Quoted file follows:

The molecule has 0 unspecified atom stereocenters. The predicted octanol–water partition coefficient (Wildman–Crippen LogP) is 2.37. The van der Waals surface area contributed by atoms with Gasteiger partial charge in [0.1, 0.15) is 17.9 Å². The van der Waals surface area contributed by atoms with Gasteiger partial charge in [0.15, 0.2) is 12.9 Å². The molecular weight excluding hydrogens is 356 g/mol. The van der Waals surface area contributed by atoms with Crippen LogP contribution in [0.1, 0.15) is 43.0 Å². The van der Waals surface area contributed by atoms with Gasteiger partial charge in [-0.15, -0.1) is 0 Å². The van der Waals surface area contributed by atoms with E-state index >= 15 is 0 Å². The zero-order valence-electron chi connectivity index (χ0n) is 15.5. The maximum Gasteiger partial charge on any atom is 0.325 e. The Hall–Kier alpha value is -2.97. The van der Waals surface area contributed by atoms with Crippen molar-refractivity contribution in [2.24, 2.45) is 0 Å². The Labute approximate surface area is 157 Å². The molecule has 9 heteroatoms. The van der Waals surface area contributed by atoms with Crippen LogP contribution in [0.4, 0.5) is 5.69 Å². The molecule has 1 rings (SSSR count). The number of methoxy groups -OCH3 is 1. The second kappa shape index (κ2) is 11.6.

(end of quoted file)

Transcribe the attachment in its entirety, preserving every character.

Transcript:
The molecule has 0 unspecified atom stereocenters. The predicted octanol–water partition coefficient (Wildman–Crippen LogP) is 2.37. The van der Waals surface area contributed by atoms with Gasteiger partial charge in [0.1, 0.15) is 17.9 Å². The van der Waals surface area contributed by atoms with Gasteiger partial charge in [0.15, 0.2) is 12.9 Å². The molecular weight excluding hydrogens is 356 g/mol. The van der Waals surface area contributed by atoms with Crippen LogP contribution in [0.1, 0.15) is 43.0 Å². The van der Waals surface area contributed by atoms with Gasteiger partial charge in [-0.15, -0.1) is 0 Å². The van der Waals surface area contributed by atoms with E-state index >= 15 is 0 Å². The zero-order valence-electron chi connectivity index (χ0n) is 15.5. The maximum Gasteiger partial charge on any atom is 0.325 e. The Hall–Kier alpha value is -2.97. The van der Waals surface area contributed by atoms with Crippen molar-refractivity contribution in [2.24, 2.45) is 0 Å². The Labute approximate surface area is 157 Å². The molecule has 9 heteroatoms. The van der Waals surface area contributed by atoms with Crippen LogP contribution in [0.4, 0.5) is 5.69 Å². The molecule has 1 rings (SSSR count). The number of methoxy groups -OCH3 is 1. The second kappa shape index (κ2) is 11.6.